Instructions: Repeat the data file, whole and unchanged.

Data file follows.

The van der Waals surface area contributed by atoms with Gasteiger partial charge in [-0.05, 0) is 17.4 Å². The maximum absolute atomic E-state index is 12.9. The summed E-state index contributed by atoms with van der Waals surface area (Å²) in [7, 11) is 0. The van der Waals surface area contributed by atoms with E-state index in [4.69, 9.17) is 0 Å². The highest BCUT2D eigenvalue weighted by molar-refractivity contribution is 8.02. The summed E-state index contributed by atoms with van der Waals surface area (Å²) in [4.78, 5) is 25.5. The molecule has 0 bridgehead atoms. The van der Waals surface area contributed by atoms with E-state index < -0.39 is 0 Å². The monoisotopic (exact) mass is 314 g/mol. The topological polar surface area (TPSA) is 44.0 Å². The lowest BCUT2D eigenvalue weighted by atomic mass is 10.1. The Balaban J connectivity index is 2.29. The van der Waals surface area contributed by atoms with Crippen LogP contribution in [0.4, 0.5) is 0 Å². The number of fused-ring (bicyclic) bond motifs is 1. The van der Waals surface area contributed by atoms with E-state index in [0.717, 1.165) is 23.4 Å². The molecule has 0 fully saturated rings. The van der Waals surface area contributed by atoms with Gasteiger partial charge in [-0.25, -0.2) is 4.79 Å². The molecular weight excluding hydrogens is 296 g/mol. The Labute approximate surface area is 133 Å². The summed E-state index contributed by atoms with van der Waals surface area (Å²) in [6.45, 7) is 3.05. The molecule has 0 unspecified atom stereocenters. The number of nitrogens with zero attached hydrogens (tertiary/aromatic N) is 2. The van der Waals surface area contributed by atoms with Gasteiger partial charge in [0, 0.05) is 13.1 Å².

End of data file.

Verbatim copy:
The van der Waals surface area contributed by atoms with Gasteiger partial charge in [-0.05, 0) is 17.4 Å². The maximum absolute atomic E-state index is 12.9. The summed E-state index contributed by atoms with van der Waals surface area (Å²) in [7, 11) is 0. The van der Waals surface area contributed by atoms with E-state index in [4.69, 9.17) is 0 Å². The highest BCUT2D eigenvalue weighted by molar-refractivity contribution is 8.02. The summed E-state index contributed by atoms with van der Waals surface area (Å²) in [4.78, 5) is 25.5. The molecule has 0 bridgehead atoms. The van der Waals surface area contributed by atoms with E-state index < -0.39 is 0 Å². The monoisotopic (exact) mass is 314 g/mol. The topological polar surface area (TPSA) is 44.0 Å². The lowest BCUT2D eigenvalue weighted by atomic mass is 10.1. The Balaban J connectivity index is 2.29. The van der Waals surface area contributed by atoms with Crippen LogP contribution in [0.4, 0.5) is 0 Å². The number of fused-ring (bicyclic) bond motifs is 1. The van der Waals surface area contributed by atoms with E-state index in [0.717, 1.165) is 23.4 Å². The molecule has 0 fully saturated rings. The van der Waals surface area contributed by atoms with Gasteiger partial charge in [-0.25, -0.2) is 4.79 Å². The molecular weight excluding hydrogens is 296 g/mol. The Labute approximate surface area is 133 Å². The summed E-state index contributed by atoms with van der Waals surface area (Å²) in [6.45, 7) is 3.05. The molecule has 0 unspecified atom stereocenters. The number of nitrogens with zero attached hydrogens (tertiary/aromatic N) is 2. The van der Waals surface area contributed by atoms with Gasteiger partial charge in [0, 0.05) is 13.1 Å².